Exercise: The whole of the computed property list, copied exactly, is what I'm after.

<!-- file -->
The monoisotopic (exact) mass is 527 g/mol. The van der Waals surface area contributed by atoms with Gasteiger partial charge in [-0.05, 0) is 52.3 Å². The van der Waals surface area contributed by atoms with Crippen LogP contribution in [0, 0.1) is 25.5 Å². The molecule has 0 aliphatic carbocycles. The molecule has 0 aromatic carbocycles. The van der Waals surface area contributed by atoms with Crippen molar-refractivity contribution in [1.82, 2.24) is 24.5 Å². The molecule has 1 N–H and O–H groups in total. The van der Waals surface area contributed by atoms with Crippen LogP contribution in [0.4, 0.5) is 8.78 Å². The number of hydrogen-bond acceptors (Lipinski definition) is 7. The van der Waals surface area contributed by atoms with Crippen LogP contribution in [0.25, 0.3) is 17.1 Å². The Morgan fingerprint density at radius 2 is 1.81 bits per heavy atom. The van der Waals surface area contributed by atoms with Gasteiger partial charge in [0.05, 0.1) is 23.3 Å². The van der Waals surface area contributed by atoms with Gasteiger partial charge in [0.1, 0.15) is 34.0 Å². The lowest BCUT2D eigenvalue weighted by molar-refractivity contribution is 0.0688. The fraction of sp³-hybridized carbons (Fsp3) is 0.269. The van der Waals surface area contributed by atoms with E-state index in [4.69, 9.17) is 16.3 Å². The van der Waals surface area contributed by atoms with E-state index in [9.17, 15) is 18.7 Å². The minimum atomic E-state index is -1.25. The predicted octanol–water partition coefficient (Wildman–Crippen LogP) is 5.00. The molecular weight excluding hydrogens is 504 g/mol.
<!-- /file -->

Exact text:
The monoisotopic (exact) mass is 527 g/mol. The van der Waals surface area contributed by atoms with Gasteiger partial charge in [-0.05, 0) is 52.3 Å². The van der Waals surface area contributed by atoms with Crippen LogP contribution in [0, 0.1) is 25.5 Å². The molecule has 0 aliphatic carbocycles. The molecule has 0 aromatic carbocycles. The van der Waals surface area contributed by atoms with Crippen molar-refractivity contribution in [1.82, 2.24) is 24.5 Å². The molecule has 1 N–H and O–H groups in total. The van der Waals surface area contributed by atoms with Crippen LogP contribution in [0.4, 0.5) is 8.78 Å². The number of hydrogen-bond acceptors (Lipinski definition) is 7. The van der Waals surface area contributed by atoms with Crippen LogP contribution in [0.25, 0.3) is 17.1 Å². The Morgan fingerprint density at radius 2 is 1.81 bits per heavy atom. The van der Waals surface area contributed by atoms with Gasteiger partial charge in [0.05, 0.1) is 23.3 Å². The van der Waals surface area contributed by atoms with Gasteiger partial charge in [0.1, 0.15) is 34.0 Å². The lowest BCUT2D eigenvalue weighted by molar-refractivity contribution is 0.0688. The fraction of sp³-hybridized carbons (Fsp3) is 0.269. The van der Waals surface area contributed by atoms with E-state index in [4.69, 9.17) is 16.3 Å². The van der Waals surface area contributed by atoms with E-state index in [9.17, 15) is 18.7 Å². The minimum atomic E-state index is -1.25. The predicted octanol–water partition coefficient (Wildman–Crippen LogP) is 5.00. The molecular weight excluding hydrogens is 504 g/mol.